Furthermore, Hox genes depart from a negative correlation found in previous studies between evolutionary rate at the protein level and intron size, number of conserved noncoding sequences within introns, or regulatory complexity [32]. In this respect, all Hox genes used in this study contain a total intron size >10 Kb [see Additional file 3], which corresponds to the longest intron size category used in [32]. Therefore, Hox genes are expected to evolve slowly as they contain long intronic sequences. Both Hox-derived and non-Hox genes contain shorter intron lengths than Hox genes [see Additional file 3], and thus would be expected to evolve faster.

Amino acid differences and indels

The percentages of amino acid differences and of indels in Hox proteins also depart from the initial expectations. While the percentage of amino acid differences is not significantly different among the three groups compared (Table 2), the percentages of indels in Hox and Hox-derived proteins are much higher than that in non-Hox proteins (Table 3). Therefore, Hox proteins are as divergent as non-Hox proteins in terms of amino acid changes, but they are much more divergent in terms of indels. A visual inspection of the alignments pointed out a possible explanation to these results (Figure 3). Hox and some Hox-derived proteins contain large repetitive regions, mostly homopeptides, present all along the protein except the region near the homeodomain and other highly conserved regions. It is within these repetitive regions where most indels and amino acid differences seem to accumulate, in some cases resulting in poor alignment, and therefore they could be responsible for the surprisingly high amino acid and indel evolution of Hox and Hox-derived proteins.

Although repetitive regions have been shown to be richer in amino acid differences and indels than unique sequence, they do not fully explain the high variation found in Hox and Hox-derived proteins. Even excluding repetitive regions, Hox and Hox-derived genes contain many more indels than non-Hox genes, although the percentage of amino acid substitutions is not significantly different between Hox and non-Hox genes. Therefore, taking amino acid differences and indels altogether we can state that the overall rate of evolution of Hox and Hox-derived genes is faster than that of non-Hox genes. The percentage of the alignment that has changed is 43.39% in Hox proteins, 64.73% in Hox-derived proteins and 30.97% in non-Hox proteins (the percentage of amino acid differences has been recalculated before being added to the percentage of indels to account for the total number of sites, both gapped and non-gapped, in order to make both percentages comparable). Finally, a lack of correlation between the proportion of indels and amino acid differences in the set of genes used in this study highlights the different evolutionary mechanisms that regulate both types of changes.

Homopeptides and other repetitions in Hox and Hox-derived proteins

Multiple long homopeptides are found in 7% of Drosophila proteins, most of which are essential developmental proteins expressed in the nervous system and involved in transcriptional regulation [34, 45]. What is the role of these homopeptides? They could be tolerated, non-essential insertions that may play a role as transcriptional activity modulators. Some examples have been described in Hox and Hox-derived proteins [15] that illustrate the acquisition of new functions in the insect lineage while maintaining their homeotic role. In these examples, selection against coding changes might have been relaxed because of functional redundancy among Hox paralogs. These sequence differences could be involved in the functional divergence of Hox proteins and the evolutionary diversification of animals [15].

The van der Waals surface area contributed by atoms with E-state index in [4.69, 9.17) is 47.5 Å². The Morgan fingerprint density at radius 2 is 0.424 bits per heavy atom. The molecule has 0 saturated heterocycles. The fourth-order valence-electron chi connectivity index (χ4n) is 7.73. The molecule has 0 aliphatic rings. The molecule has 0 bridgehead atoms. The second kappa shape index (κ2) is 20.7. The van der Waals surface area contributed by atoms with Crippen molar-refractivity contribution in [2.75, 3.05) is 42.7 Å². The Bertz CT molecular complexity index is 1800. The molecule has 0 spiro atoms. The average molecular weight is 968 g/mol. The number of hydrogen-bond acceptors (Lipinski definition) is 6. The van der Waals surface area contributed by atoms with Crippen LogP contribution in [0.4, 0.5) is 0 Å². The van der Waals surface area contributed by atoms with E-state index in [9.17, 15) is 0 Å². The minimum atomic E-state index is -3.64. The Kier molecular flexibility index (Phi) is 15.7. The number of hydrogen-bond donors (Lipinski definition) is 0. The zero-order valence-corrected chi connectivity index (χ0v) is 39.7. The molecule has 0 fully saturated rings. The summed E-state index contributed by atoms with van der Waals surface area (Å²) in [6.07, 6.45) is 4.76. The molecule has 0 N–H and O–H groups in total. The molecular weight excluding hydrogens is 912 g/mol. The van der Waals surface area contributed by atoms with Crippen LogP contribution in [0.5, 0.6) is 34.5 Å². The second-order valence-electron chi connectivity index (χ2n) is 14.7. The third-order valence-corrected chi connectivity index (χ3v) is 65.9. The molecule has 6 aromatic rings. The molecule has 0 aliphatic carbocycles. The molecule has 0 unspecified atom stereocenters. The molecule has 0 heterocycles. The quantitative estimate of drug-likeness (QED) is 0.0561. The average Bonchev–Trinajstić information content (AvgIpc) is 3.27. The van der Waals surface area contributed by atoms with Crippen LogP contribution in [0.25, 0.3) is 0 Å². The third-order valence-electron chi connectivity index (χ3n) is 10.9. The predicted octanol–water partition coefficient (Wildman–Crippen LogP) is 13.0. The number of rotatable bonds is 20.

The large effects of Hox genes on morphology suggest that they regulate, directly or indirectly, a large number of genes. It would be expected that such pleiotropic proteins would be constrained in their sequence variation and, hence, their contribution to morphological variation. However, it has been shown that microsatellite sequences in developmental genes are a source of variation in natural populations, affecting visible traits by expanding or contracting at very high rates [46]. One intrinsic characteristic of microsatellites is their hypervariability, resulting from a balance between slippage events and point mutations [35, 36]. Their mutation rate has been estimated to be 1.5 × 10-6 per locus per generation in the case of trinucleotide repeats in D. melanogaster [47], and is even greater in the case of dinucleotides. These values contrast with the general mutation rate of ~10-8 per site per generation of base pair substitutions [48]. These repeats typically generate regions in the alignment with high variability in sequence and length, and that are difficult to align.

A potential role for homopeptides is to serve as spacer elements between functional domains, to provide flexibility to the three-dimensional conformation, and fine-tuning domain orientation of the protein in its interactions with DNA and other proteins. To that effect, changes in nucleotide distances between target binding sites might be accompanied by complementary changes in the sequences spacing the binding domains of transcription factors (mostly homopeptides). This would produce a coordinated evolution between transcription factors and their target binding sites. Excessive expansions of homopeptides, however, have often been associated with disease in humans [4952]. Amazingly, essential developmental proteins like homeotic proteins that apparently need such homopeptides for their correct functioning have to suffer the consequences of their quick and apparently unpredictable evolution, and sacrifice in this way the conservation that would be expected in proteins of this type.